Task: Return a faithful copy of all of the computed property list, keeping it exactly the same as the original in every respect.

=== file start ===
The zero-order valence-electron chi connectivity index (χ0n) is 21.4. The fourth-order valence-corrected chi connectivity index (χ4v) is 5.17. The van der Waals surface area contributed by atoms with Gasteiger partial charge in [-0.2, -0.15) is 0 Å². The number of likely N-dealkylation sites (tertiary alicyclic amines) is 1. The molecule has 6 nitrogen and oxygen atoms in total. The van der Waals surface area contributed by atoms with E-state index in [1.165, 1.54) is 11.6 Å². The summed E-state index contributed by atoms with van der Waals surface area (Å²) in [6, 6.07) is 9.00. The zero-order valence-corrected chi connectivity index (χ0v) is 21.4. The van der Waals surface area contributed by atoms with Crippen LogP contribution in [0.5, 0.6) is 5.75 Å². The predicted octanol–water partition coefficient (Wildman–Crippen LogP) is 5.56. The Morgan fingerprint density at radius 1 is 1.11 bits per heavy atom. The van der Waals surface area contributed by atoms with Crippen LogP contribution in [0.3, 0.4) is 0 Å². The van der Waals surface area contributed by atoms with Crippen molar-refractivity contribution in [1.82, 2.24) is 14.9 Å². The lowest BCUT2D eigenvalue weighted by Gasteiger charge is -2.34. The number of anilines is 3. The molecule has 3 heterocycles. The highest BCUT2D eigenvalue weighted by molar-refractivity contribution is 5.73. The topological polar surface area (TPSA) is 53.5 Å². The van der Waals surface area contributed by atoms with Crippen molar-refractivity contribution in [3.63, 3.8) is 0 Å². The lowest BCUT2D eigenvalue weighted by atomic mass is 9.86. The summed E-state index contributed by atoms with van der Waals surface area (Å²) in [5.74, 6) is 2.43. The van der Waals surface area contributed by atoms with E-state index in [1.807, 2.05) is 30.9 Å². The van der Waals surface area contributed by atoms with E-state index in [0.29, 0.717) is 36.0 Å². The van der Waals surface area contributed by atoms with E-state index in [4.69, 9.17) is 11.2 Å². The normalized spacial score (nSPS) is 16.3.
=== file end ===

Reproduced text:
The zero-order valence-electron chi connectivity index (χ0n) is 21.4. The fourth-order valence-corrected chi connectivity index (χ4v) is 5.17. The van der Waals surface area contributed by atoms with Gasteiger partial charge in [-0.2, -0.15) is 0 Å². The number of likely N-dealkylation sites (tertiary alicyclic amines) is 1. The molecule has 6 nitrogen and oxygen atoms in total. The van der Waals surface area contributed by atoms with E-state index in [1.165, 1.54) is 11.6 Å². The summed E-state index contributed by atoms with van der Waals surface area (Å²) in [6, 6.07) is 9.00. The zero-order valence-corrected chi connectivity index (χ0v) is 21.4. The van der Waals surface area contributed by atoms with Crippen LogP contribution in [0.5, 0.6) is 5.75 Å². The predicted octanol–water partition coefficient (Wildman–Crippen LogP) is 5.56. The Morgan fingerprint density at radius 1 is 1.11 bits per heavy atom. The van der Waals surface area contributed by atoms with Crippen LogP contribution in [0.3, 0.4) is 0 Å². The van der Waals surface area contributed by atoms with Crippen molar-refractivity contribution in [1.82, 2.24) is 14.9 Å². The lowest BCUT2D eigenvalue weighted by Gasteiger charge is -2.34. The number of anilines is 3. The molecule has 3 heterocycles. The highest BCUT2D eigenvalue weighted by molar-refractivity contribution is 5.73. The topological polar surface area (TPSA) is 53.5 Å². The van der Waals surface area contributed by atoms with Crippen molar-refractivity contribution in [3.63, 3.8) is 0 Å². The lowest BCUT2D eigenvalue weighted by atomic mass is 9.86. The summed E-state index contributed by atoms with van der Waals surface area (Å²) in [5.74, 6) is 2.43. The van der Waals surface area contributed by atoms with E-state index in [1.807, 2.05) is 30.9 Å². The van der Waals surface area contributed by atoms with E-state index in [0.29, 0.717) is 36.0 Å². The van der Waals surface area contributed by atoms with E-state index in [4.69, 9.17) is 11.2 Å². The normalized spacial score (nSPS) is 16.3.